For 10 busy weeks, action — but little TB

Fort Dix is screening base for Kosovar refugees

Screening 4,045 Kosovar refugees in 10 weeks for TB, syphilis, and HIV, while providing acute care, was as tough as it sounds, say experts from the Centers for Disease Control and Prevention (CDC) in Atlanta.

But with hindsight supplied by the experience, future repetitions of such an experience — if there are repetitions — may be easier, predicts Susan T. Cookson, MD, acting chief of medical screening and health assessment at the Division of Quarantine (DQ) at the CDC.

The marathon ordeal began last March, when NATO intensified its bombing campaign, leading the Yugoslav army, Serb police, and paramilitary forces to gear up terrorist activities euphemistically known as "ethnic cleansing." Soon, neighboring Montenegro, Albania, and the borders of Macedonia were mobbed by more than 600,000 refugees fleeing the violence. By the end of May, more than 1.4 million people had been displaced from their homes. Macedonia refused entry to the refugees, calling instead on other nations to help; with thousands of refugees camped in a cold and muddy no-man’s land along the Macedonian border, the United States and 39 other countries began to consider taking in refugees.

On April 21, President Clinton announced the decision to take in 20,000 people. By April 28, Fort Dix, NJ, had been designated as the chief processing facility.

That meant there was work to be done, says Cookson. Long before the first refugee set foot there, she explains, the fort had been decommissioned and its hospital mothballed, a consequence of Defense Department spending cuts. Inside the empty fort sits McGuire Air Force Base. The plan called for refugees to be flown into McGuire and then bussed to Fort Dix, there to be "in-processed."

Climbing aboard the glory train’

To recruit medical and nursing personnel, electronic notices went out over the Internet to all Public Health Service employees seeking volunteers, says Cookson. Response was immediate. "This was the glory train, and everybody wanted to get on," she says. In all, 90 physicians and 160 nurses did a tour of duty of between 10 and 20 days. Tours were staggered so that crews arrived every three days.

The first order of business was to construct facilities. With little more than the bare shell of an army base to work with, local contractors were hired to bang up walls in an old base dining hall, using a diagram someone had drawn the day before. Supplies and equipment were moved in, and a portable X-ray unit was rented and parked outside the dining-hall clinic.

Just five days after Clinton gave the go-ahead to an airlift, the first planeload of refugees touched down. Their new "home" consisted of a 10-acre fenced compound surrounded by security guards. There were dormitories, a grassy recreation area, a dining hall, a prayer room, and, because no one could leave the base, a convenience store.

The first plane load of 400 people arrived May 5 on a Tower Airlines flight, a Canadian line under contract to the U.S. State Department that specializes in refugee transport. Staff began screening the first arrivals for TB and other "inadmissible conditions" (which include syphilis and HIV); at the start, even though the refugees had a long list of medical conditions that also needed tending to, things went smoothly enough.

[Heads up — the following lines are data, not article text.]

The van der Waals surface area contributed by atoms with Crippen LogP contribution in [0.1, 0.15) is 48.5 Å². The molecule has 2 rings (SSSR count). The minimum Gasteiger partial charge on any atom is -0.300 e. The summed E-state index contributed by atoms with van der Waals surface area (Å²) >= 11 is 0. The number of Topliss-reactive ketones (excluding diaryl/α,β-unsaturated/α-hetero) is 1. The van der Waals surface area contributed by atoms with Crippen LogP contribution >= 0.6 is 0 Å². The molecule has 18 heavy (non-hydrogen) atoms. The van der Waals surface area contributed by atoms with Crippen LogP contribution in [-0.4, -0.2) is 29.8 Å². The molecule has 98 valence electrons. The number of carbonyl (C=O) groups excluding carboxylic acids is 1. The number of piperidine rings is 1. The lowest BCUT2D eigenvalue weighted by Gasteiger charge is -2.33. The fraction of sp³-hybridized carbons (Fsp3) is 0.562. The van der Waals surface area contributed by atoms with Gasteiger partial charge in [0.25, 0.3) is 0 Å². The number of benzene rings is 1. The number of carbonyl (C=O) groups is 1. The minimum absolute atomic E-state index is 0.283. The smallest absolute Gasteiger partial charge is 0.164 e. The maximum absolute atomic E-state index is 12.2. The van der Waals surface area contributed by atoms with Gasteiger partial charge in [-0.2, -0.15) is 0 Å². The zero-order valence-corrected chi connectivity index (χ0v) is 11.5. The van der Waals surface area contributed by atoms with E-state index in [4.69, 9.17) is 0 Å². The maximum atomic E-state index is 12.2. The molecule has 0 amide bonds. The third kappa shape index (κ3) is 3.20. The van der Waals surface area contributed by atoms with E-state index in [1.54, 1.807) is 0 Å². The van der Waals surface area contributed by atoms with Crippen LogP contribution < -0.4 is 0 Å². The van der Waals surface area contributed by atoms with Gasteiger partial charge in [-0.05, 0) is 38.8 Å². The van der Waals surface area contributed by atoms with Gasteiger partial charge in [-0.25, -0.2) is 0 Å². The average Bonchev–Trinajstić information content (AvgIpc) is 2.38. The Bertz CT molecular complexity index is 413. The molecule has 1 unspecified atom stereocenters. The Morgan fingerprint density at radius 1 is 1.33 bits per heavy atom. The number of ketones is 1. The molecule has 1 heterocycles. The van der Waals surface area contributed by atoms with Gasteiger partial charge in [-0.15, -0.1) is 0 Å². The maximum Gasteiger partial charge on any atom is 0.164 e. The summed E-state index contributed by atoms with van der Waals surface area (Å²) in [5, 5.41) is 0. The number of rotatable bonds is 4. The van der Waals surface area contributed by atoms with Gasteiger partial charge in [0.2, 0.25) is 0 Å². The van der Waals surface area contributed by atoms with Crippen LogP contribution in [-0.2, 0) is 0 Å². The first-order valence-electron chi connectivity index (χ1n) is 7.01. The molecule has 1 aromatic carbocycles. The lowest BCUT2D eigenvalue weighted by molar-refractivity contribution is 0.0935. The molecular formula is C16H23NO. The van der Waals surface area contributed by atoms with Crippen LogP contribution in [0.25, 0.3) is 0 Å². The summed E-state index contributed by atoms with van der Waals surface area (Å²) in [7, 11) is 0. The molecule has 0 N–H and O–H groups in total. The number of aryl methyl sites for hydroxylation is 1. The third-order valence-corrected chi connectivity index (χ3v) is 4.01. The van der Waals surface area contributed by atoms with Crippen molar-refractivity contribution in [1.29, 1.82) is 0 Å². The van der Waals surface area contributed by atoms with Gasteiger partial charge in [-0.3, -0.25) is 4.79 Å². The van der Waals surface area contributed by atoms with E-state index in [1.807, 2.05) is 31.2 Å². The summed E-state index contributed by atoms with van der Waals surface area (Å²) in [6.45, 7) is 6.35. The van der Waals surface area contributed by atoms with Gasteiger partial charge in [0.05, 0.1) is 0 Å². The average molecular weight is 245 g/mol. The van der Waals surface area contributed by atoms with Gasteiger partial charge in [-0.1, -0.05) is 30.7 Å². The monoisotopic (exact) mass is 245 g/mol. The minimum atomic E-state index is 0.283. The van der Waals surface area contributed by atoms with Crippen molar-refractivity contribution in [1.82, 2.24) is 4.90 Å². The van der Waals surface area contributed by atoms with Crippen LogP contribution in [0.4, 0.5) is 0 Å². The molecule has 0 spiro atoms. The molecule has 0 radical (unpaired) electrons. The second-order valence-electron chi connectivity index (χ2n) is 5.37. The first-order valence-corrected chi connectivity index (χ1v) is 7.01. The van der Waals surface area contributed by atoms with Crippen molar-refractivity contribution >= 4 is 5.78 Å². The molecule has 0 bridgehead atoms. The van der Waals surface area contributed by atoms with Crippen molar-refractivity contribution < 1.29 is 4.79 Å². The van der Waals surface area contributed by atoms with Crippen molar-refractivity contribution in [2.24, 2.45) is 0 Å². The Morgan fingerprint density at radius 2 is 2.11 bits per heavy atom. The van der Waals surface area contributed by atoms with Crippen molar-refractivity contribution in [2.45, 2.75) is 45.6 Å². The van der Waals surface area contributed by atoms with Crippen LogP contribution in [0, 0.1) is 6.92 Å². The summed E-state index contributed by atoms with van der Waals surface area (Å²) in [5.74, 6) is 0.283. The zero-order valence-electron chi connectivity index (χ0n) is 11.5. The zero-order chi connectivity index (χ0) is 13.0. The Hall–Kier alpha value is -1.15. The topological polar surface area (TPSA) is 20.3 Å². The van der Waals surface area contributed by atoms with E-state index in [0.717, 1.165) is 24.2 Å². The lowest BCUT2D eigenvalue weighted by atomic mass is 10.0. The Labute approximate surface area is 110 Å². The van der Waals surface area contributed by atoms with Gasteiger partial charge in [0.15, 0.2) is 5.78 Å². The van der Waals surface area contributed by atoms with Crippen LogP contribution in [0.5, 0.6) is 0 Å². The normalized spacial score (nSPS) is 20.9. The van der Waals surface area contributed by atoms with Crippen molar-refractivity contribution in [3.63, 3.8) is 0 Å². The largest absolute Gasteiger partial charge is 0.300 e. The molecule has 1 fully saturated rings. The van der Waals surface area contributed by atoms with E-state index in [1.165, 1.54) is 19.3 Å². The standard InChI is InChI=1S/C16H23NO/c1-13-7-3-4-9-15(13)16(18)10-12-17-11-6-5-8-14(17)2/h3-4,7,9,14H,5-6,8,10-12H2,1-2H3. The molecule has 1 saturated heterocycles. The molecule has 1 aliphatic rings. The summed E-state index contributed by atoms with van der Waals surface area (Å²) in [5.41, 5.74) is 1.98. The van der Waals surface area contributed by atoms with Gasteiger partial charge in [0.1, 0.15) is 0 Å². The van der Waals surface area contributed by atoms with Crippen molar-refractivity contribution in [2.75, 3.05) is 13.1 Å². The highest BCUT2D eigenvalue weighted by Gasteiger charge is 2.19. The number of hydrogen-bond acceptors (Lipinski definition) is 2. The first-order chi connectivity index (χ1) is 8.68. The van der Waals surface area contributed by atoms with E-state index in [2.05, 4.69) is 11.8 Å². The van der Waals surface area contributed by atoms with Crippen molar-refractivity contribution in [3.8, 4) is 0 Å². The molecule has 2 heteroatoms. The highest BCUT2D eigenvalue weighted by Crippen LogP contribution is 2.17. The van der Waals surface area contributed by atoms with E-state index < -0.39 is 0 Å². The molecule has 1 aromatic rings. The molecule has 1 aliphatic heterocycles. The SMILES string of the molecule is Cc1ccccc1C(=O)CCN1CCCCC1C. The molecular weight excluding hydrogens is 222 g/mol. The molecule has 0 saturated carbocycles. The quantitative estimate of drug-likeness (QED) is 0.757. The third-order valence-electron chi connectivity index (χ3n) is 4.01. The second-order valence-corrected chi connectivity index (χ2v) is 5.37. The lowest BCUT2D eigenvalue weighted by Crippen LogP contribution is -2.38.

Everyone age 15 years and over was X-rayed and assessed for TB; those with medical problems that had gone untreated during the refugees’ months in outdoor camps were treated for their diabetes, pregnancy, chronic heart conditions, and the like.

As more planes arrived every other day, the population of the fort began to climb rapidly. So did the demand for acute care, the general workload, and the level of chaos.

"These people had been two months in the field," says Cookson. "They’d been under a lot of stress." There were pulmonary embolisms, pregnancies, head lice, and mental health problems to be tended to. An emergency medical service furnished transportation to a local hospital when necessary, and medical care was provided on site as well.

In the 10-week period, 7,500 prescriptions were written. On a typical day, 200 chest X-rays were performed and read; in all, 2,600 were done. If a chest X-ray looked suspicious, three sequential sputums were collected, and smears performed. In some cases, skin tests were applied.

Under physical and emotional stress

Only six people were hospitalized for mental health problems. "Probably a lot more needed help," adds Cookson. "They’d been without regular medical care for two months, and everyone had endured an incredible amount of stress, both emotionally and physically."

The laboratory, busy to the point of overload some days, found no cases of HIV infection and two cases of infectious TB; the lab performed smears on 76 sputums, of which six were positive for acid-fast bacillus. Chest X-rays showed evidence of inactive TB in 65 people. All told, 10 people were placed on TB treatment.

Keeping medical records straight was challenging, Cookson notes. At first, records were kept by hand; eventually, the system was computerized. Adding to the confusion was the fact that refugees sometimes shared the same name and birth dates; nor were names in the slightest bit familiar to American ears, making the job of keeping charts matched to lab results especially difficult.

Most refugees were re-settled in California, New York, Texas, Washington state, Illinois, and Florida. Follow-up was pursued aggressively for everyone placed on TB treatment or for those with significant findings on chest X-rays, says Cookson. TB controllers in receiving jurisdictions were notified by a telephone call that they were about to get a refugee with a TB-related condition.

By now, 1,800 refugees have returned home, says Cookson; the TB patients have been advised to remain in the United States until they finish treatment.